If the input (time domain) signal, of N points, is x(n) then the frequency response X(k) can be calculated by using the DFT
We start by taking this signal and breaking it down into two equal parts, made up of the odd and even numbered samples.
This process of decimating the signal can easily be visualised. The first breakup into two N/2 point DFT can be shown as:
The Recombine Algebra mentioned in the diagram is just used to combine the samples again in the correct order. How this is done is covered in more detail in the Butterfly section. You do not need to understand it just yet, the main point here is that you understand the process of breaking down the samples for the FFT.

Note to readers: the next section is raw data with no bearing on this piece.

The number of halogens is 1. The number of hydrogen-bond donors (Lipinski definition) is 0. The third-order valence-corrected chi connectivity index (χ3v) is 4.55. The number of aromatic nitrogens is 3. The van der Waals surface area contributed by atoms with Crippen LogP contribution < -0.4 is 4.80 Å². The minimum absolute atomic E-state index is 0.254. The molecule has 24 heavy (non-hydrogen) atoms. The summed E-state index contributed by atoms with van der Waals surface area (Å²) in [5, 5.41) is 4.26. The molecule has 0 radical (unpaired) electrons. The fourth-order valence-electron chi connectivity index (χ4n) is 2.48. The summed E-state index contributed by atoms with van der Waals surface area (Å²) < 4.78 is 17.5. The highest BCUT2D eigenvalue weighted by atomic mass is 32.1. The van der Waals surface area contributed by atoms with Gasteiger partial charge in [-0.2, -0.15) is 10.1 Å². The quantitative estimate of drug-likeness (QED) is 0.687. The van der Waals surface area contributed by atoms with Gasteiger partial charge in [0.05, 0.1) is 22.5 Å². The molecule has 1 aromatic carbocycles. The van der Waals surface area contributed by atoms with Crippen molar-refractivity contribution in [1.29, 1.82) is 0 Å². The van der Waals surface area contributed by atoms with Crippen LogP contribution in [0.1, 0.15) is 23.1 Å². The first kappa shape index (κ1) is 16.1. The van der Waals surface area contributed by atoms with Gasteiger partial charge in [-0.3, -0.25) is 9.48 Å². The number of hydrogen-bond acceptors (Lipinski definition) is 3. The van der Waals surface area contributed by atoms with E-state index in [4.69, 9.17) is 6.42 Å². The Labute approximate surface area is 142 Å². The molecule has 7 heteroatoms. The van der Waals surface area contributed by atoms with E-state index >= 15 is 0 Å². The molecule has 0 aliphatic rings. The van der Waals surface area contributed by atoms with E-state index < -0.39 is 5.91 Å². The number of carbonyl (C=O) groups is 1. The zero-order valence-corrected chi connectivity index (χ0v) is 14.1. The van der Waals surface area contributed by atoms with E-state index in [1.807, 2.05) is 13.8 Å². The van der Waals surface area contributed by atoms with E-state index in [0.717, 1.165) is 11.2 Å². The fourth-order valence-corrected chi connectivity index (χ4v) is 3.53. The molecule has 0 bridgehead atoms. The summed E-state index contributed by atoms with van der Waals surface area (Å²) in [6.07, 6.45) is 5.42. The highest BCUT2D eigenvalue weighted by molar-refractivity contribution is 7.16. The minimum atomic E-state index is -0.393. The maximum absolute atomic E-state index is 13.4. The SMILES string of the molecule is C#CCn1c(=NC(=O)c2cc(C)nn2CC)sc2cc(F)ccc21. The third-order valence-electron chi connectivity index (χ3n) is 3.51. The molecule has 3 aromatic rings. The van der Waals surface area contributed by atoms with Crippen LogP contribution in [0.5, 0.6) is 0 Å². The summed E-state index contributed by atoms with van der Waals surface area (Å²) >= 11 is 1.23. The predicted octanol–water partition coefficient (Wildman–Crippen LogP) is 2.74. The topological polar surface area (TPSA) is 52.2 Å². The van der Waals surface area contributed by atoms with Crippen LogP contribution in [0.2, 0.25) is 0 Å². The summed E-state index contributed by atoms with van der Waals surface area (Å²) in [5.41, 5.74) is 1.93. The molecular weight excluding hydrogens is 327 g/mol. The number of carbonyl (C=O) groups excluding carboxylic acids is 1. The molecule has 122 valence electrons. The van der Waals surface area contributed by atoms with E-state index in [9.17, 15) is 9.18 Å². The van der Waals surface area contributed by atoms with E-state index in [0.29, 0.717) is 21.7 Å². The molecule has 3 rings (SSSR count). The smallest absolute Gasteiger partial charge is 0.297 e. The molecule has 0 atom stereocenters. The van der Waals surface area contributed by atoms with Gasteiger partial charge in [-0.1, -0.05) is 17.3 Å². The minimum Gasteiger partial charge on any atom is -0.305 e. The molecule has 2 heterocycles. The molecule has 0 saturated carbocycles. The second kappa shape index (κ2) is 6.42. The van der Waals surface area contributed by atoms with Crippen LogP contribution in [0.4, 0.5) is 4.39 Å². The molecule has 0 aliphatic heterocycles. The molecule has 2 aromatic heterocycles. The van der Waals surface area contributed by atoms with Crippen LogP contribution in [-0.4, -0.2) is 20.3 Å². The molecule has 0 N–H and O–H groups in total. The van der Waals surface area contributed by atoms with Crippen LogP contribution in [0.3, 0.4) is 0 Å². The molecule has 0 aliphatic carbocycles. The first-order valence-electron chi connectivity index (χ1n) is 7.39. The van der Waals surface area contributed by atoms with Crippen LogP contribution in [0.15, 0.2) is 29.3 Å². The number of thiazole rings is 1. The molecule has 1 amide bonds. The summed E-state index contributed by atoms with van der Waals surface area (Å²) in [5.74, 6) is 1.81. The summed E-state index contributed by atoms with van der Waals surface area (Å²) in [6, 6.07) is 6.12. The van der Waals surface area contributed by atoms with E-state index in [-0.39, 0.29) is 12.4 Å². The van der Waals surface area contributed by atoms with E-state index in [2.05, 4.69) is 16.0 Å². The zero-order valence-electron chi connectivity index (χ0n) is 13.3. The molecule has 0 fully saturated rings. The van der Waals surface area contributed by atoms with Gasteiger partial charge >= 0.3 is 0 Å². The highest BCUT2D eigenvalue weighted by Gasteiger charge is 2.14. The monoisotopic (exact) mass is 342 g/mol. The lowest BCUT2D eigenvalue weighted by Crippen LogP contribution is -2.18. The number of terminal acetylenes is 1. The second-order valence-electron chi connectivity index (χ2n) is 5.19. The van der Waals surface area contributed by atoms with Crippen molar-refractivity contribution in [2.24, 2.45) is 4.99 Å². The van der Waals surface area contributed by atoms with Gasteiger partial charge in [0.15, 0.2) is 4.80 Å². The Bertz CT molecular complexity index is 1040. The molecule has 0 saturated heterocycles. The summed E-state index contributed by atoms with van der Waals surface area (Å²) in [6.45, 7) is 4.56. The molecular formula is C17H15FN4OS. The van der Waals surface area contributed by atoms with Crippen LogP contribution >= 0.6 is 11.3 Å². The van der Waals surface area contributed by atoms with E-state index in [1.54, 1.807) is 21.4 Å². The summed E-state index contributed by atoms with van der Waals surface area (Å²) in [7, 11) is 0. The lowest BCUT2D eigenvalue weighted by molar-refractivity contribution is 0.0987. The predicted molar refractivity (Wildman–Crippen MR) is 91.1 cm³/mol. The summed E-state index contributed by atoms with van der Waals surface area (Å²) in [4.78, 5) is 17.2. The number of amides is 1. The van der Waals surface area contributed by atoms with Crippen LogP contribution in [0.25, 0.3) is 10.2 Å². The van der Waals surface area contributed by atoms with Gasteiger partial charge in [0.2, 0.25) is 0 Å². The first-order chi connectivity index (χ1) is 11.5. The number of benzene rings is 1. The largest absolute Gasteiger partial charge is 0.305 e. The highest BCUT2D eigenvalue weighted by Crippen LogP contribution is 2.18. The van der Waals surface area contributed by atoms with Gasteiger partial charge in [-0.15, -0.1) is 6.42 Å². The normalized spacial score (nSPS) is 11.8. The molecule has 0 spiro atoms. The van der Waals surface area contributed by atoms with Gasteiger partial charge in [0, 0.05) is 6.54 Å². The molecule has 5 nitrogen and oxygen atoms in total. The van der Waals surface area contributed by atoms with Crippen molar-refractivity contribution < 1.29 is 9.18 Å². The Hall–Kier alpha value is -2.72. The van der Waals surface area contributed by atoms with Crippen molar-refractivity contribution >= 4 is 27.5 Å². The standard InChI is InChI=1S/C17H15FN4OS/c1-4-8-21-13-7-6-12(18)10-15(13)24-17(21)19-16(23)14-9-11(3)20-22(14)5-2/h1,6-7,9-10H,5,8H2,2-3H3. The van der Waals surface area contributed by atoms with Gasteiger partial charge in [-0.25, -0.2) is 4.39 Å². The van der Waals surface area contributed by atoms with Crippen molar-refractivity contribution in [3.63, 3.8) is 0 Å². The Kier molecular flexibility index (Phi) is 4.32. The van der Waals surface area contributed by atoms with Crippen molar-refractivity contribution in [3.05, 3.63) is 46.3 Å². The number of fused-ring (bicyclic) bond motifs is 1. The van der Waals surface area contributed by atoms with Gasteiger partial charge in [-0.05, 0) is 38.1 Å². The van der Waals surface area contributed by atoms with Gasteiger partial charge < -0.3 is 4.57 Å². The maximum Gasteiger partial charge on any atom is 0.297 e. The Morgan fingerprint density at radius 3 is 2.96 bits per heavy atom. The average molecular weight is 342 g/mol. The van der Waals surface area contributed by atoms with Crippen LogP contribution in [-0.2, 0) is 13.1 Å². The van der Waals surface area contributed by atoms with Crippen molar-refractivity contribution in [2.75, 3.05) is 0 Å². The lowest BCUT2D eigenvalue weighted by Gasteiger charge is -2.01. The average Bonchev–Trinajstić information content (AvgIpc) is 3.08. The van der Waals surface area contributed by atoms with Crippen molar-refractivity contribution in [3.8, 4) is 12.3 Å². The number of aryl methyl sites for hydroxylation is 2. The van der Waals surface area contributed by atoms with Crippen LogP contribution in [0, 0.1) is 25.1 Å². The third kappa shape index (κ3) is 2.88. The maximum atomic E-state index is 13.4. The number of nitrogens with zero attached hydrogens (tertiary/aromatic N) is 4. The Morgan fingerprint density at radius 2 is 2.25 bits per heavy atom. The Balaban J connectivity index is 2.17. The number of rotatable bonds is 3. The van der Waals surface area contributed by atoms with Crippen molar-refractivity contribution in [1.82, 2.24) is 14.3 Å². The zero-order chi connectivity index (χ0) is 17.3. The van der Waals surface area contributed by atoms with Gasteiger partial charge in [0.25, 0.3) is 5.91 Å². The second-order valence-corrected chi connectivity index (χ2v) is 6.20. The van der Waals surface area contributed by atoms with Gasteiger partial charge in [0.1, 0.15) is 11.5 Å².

The decimation process is taken another stage by breaking down the N/2 point DFTs into N/4 point DFTs.
This is repeated again and again until you reach a series of two point DFTs e.g. For an 8 sample signal:
The question still remains: What is the recombination algebra ?
The recombination uses flow graph notation and is called a butterfly network. This is fully explained in a moment, but first the math that back this up.
On to Mathematics of Time Decimation or back to History of the FFT
or back to FFT Contents or back to Main Contents